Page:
This may seem like a stupid issue - why SHOULDN'T the average user be able to turn off his/her own machine?
The answer is that Linux is inherently designed as a multiuser system. It would generally be a bad thing if any one user would be allowed to spontaneously turn off the computer while other users are working. Just imagine what hell would ensue if your webserver were taken down by some insignificant user halfway across the world.
Of course, it does seem a little overprotective if the user is physically sitting at the machine, since he/she could just reach over and hit the power button (don't do that!!!).
There are several schools of thought concerning how to allow a user to shut down a machine properly. The first method seems somewhat useless to me, but I put it here for completeness.
There is a file in /etc called shutdown.allow (and if there isn't, root can add it). This file contains a list of users (1 per line) who are allowed to shutdown the computer.
This doesn't mean that these users can invoke the shutdown (or reboot or halt) command(s). Instead, it means that an authorized user can shut down the computer by pressing ctrl+alt+del.
In order for this to occur, the ctrl+alt+del key sequence must be trapped in the /etc/inittab file. The necessary line in inittab is
ca:12345:ctrlaltdel:/sbin/shutdown -t1 -a -r now
When ctrl+alt+del is pressed, init checks if there is an authorized user (listed in /etc/shutdown.allow) logged into any virtual console, and proceeds to shutdown if this is true.
Of course, if I'm running X windows, then generally the window manager will trap ctrl+alt+del for itself, so this won't work anymore.
The program sudo allows normal users to execute certain root-only commands. Which users are authorized to run which commands is specified in the /etc/sudoers file. This should only be edited with the command visudo.
For example, suppose I wanted to add a group of users who are allowed to shut down the machine. So I first want to add a group called "shutdown" (run these commands while root)
Then I need to edit the /etc/group file to add users to the "shutdown" group. I just tack the usernames at the end of the shutdown line, separated by commas, e.g.
Whatever users I put there will be able to shut down the computer (so choose wisely). Now I need to configure sudo to allow members of the "shutdown" group to actually invoke the assorted shutdown commands provided in linux. Run visudo and add the following lines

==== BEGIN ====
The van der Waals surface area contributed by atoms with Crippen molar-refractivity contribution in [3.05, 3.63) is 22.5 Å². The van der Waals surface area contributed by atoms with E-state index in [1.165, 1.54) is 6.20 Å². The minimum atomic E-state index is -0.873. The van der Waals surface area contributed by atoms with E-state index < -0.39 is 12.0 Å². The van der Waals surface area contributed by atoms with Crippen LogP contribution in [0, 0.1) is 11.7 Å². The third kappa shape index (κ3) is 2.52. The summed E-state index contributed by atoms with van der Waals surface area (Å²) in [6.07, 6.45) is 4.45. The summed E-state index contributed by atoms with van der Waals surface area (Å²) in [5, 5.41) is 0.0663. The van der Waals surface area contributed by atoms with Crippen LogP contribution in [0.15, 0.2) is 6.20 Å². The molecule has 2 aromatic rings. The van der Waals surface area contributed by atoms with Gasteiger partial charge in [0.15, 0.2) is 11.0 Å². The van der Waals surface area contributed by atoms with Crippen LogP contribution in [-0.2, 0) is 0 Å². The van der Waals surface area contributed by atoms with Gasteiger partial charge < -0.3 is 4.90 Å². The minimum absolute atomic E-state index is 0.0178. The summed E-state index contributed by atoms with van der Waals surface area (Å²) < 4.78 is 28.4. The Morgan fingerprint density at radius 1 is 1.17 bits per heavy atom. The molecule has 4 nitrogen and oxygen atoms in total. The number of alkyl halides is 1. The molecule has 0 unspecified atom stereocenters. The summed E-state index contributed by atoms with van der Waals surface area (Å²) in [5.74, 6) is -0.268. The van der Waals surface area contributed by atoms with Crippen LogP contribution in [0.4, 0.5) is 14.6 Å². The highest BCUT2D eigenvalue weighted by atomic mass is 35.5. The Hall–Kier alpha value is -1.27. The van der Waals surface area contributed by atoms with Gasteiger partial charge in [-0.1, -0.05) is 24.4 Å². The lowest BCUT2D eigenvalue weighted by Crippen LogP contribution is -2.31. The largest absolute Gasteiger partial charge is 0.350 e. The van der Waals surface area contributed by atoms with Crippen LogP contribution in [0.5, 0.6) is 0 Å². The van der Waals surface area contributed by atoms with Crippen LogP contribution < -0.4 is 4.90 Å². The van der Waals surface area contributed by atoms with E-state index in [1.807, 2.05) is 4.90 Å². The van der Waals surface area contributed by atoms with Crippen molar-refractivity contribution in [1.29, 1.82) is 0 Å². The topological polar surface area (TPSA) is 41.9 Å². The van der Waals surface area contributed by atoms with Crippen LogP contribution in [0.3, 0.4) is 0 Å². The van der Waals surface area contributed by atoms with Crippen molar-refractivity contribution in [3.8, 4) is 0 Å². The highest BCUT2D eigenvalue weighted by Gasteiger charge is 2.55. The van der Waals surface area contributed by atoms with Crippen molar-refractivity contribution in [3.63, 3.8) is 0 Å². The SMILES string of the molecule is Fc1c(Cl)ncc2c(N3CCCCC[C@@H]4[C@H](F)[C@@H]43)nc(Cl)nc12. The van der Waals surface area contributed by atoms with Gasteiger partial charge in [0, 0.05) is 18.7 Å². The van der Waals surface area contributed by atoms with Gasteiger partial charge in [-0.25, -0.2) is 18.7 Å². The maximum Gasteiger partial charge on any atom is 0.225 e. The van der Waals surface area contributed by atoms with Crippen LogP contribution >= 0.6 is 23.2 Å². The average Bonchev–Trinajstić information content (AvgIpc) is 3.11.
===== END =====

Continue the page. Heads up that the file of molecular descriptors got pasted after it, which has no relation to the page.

%shutdown ALL=(root) NOPASSWD: /sbin/reboot
%shutdown ALL=(root) NOPASSWD: /sbin/halt
%shutdown ALL=(root) NOPASSWD: /sbin/shutdown
This allows the "shutdown" group to run /sbin/reboot, /sbin/halt, and /sbin/shutdown AS IF THEY WERE ROOT. The only caveat is that the users must run the commands with the command sudo in front, e.g.
This is always a bit of a pain (and users never remember), so I can create the following script called "/usr/bin/reboot" (and similar scripts for halt and shutdown)
sudo /sbin/reboot $*
Remember to make these scripts executable! To make this slightly more secure, I might want to change the ownership of these scripts to the "shutdown" group
chgrp shutdown /usr/bin/reboot /usr/bin/halt /usr/bin/shutdown
and then make them executable only for the group "shutdown"
chmod g+x /usr/bin/reboot /usr/bin/halt /usr/bin/shutdown
If you are running kdm (the kde display manager - e.g. graphical login) then the shutdown behavior can be modified in "Control Panel" (in "Administrator Mode" of course). If you are starting KDE manually (using startx or startkde) then you will have to resort to the previous "sudo" solution (and probably add a shortcut on the desktop to one of those scripts).
If you are using xfce4 then you will need to configure a few items in order to use the built-in "Reboot computer"/"Turn off computer" options available when you are logging out.
CHANGE - SEE BELOW FOR XFCE 4.2
First, all users who are allowed to shut down the machine from xfce4 must be listed in the /etc/xfce4/shutdown.allow file (syntax is just like in the /etc/shutdown.allow file - see above). Second, the file permissions on the xfce4-shutdown program must be modified. This file is usually in /usr/sbin/xfce4-shutdown, so I would type
chmod u+s /usr/sbin/xfce4-shutdown
the "u+s" argument means that the command xfce4-shutdown will run as though the owner (probably root) initiated it, regardless of which user actually called the program.
This should be enough to shut down the computer from xfce4.
Instructions for XFCE 4.2 The game has changed for xfce 4.2. Now you must instead allow sudo access to a program called /usr/sbin/xfsm-shutdown-helper (note: this may also be located in /usr/local/libexec/ - just use the "locate" command to find xfsm-shutdown-helper).
Using the same kind of ideas presented above in the sudo method of shutdown, I add the following line to /etc/sudoers file (using visudo)
%shutdown ALL=(root) NOPASSWD: /usr/sbin/xfsm-shutdown-helper
This allows the "shutdown" group to shutdown the machine.
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